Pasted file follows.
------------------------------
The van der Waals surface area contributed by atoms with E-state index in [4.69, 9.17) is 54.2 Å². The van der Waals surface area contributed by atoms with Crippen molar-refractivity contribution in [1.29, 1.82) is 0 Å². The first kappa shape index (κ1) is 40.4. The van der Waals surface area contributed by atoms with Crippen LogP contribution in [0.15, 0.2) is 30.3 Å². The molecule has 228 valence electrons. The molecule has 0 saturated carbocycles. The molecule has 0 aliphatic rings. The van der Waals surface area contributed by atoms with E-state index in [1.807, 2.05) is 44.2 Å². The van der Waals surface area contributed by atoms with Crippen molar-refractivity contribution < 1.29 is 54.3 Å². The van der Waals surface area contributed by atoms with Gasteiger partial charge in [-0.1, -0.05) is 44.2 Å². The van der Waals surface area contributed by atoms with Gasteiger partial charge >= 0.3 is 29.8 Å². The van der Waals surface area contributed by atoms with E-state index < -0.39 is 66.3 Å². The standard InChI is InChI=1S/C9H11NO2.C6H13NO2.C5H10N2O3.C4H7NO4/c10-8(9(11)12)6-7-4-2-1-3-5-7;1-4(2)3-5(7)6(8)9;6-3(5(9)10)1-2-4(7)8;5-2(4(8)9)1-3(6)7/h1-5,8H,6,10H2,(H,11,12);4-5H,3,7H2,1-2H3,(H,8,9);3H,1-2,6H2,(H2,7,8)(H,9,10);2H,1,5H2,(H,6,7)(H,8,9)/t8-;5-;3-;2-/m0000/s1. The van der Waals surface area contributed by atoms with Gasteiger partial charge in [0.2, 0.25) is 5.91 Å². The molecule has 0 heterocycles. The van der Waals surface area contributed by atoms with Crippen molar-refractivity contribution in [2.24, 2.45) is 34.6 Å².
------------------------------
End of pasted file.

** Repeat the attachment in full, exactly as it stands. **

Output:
The van der Waals surface area contributed by atoms with E-state index in [4.69, 9.17) is 54.2 Å². The van der Waals surface area contributed by atoms with Crippen molar-refractivity contribution in [1.29, 1.82) is 0 Å². The first kappa shape index (κ1) is 40.4. The van der Waals surface area contributed by atoms with Crippen LogP contribution in [0.15, 0.2) is 30.3 Å². The molecule has 228 valence electrons. The molecule has 0 saturated carbocycles. The molecule has 0 aliphatic rings. The van der Waals surface area contributed by atoms with E-state index in [1.807, 2.05) is 44.2 Å². The van der Waals surface area contributed by atoms with Crippen molar-refractivity contribution < 1.29 is 54.3 Å². The van der Waals surface area contributed by atoms with Gasteiger partial charge in [-0.1, -0.05) is 44.2 Å². The van der Waals surface area contributed by atoms with Gasteiger partial charge >= 0.3 is 29.8 Å². The van der Waals surface area contributed by atoms with E-state index < -0.39 is 66.3 Å². The standard InChI is InChI=1S/C9H11NO2.C6H13NO2.C5H10N2O3.C4H7NO4/c10-8(9(11)12)6-7-4-2-1-3-5-7;1-4(2)3-5(7)6(8)9;6-3(5(9)10)1-2-4(7)8;5-2(4(8)9)1-3(6)7/h1-5,8H,6,10H2,(H,11,12);4-5H,3,7H2,1-2H3,(H,8,9);3H,1-2,6H2,(H2,7,8)(H,9,10);2H,1,5H2,(H,6,7)(H,8,9)/t8-;5-;3-;2-/m0000/s1. The van der Waals surface area contributed by atoms with Gasteiger partial charge in [0.2, 0.25) is 5.91 Å². The molecule has 0 heterocycles. The van der Waals surface area contributed by atoms with Crippen molar-refractivity contribution in [2.24, 2.45) is 34.6 Å².